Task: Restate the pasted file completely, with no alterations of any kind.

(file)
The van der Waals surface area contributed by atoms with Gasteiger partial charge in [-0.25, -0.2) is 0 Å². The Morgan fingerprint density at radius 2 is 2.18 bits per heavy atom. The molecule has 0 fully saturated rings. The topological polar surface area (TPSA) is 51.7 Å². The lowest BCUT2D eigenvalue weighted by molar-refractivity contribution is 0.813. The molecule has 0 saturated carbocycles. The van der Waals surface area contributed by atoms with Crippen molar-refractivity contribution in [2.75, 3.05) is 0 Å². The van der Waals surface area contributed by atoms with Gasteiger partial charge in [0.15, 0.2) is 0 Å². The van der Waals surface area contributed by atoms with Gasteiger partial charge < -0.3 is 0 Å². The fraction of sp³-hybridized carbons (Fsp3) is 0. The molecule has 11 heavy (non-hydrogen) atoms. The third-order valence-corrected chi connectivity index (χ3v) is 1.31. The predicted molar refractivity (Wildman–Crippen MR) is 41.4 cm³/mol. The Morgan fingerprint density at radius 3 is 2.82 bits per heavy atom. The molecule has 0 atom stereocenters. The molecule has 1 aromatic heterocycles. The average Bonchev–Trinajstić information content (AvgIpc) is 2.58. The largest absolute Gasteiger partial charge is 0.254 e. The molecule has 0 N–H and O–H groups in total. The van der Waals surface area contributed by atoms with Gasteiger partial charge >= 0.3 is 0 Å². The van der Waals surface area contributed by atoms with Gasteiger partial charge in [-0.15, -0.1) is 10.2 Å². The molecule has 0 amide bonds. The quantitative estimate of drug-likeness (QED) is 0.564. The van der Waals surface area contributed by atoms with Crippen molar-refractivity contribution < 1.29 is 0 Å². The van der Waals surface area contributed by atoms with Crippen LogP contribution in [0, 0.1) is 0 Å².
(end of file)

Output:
The van der Waals surface area contributed by atoms with Gasteiger partial charge in [-0.25, -0.2) is 0 Å². The Morgan fingerprint density at radius 2 is 2.18 bits per heavy atom. The molecule has 0 fully saturated rings. The topological polar surface area (TPSA) is 51.7 Å². The lowest BCUT2D eigenvalue weighted by molar-refractivity contribution is 0.813. The molecule has 0 saturated carbocycles. The van der Waals surface area contributed by atoms with Crippen molar-refractivity contribution in [2.75, 3.05) is 0 Å². The van der Waals surface area contributed by atoms with Gasteiger partial charge in [0.15, 0.2) is 0 Å². The van der Waals surface area contributed by atoms with Gasteiger partial charge < -0.3 is 0 Å². The fraction of sp³-hybridized carbons (Fsp3) is 0. The molecule has 11 heavy (non-hydrogen) atoms. The third-order valence-corrected chi connectivity index (χ3v) is 1.31. The predicted molar refractivity (Wildman–Crippen MR) is 41.4 cm³/mol. The Morgan fingerprint density at radius 3 is 2.82 bits per heavy atom. The molecule has 0 atom stereocenters. The molecule has 1 aromatic heterocycles. The average Bonchev–Trinajstić information content (AvgIpc) is 2.58. The largest absolute Gasteiger partial charge is 0.254 e. The molecule has 0 N–H and O–H groups in total. The van der Waals surface area contributed by atoms with Gasteiger partial charge >= 0.3 is 0 Å². The van der Waals surface area contributed by atoms with Gasteiger partial charge in [-0.15, -0.1) is 10.2 Å². The molecule has 0 amide bonds. The quantitative estimate of drug-likeness (QED) is 0.564. The van der Waals surface area contributed by atoms with Crippen molar-refractivity contribution < 1.29 is 0 Å². The van der Waals surface area contributed by atoms with Crippen LogP contribution in [0, 0.1) is 0 Å².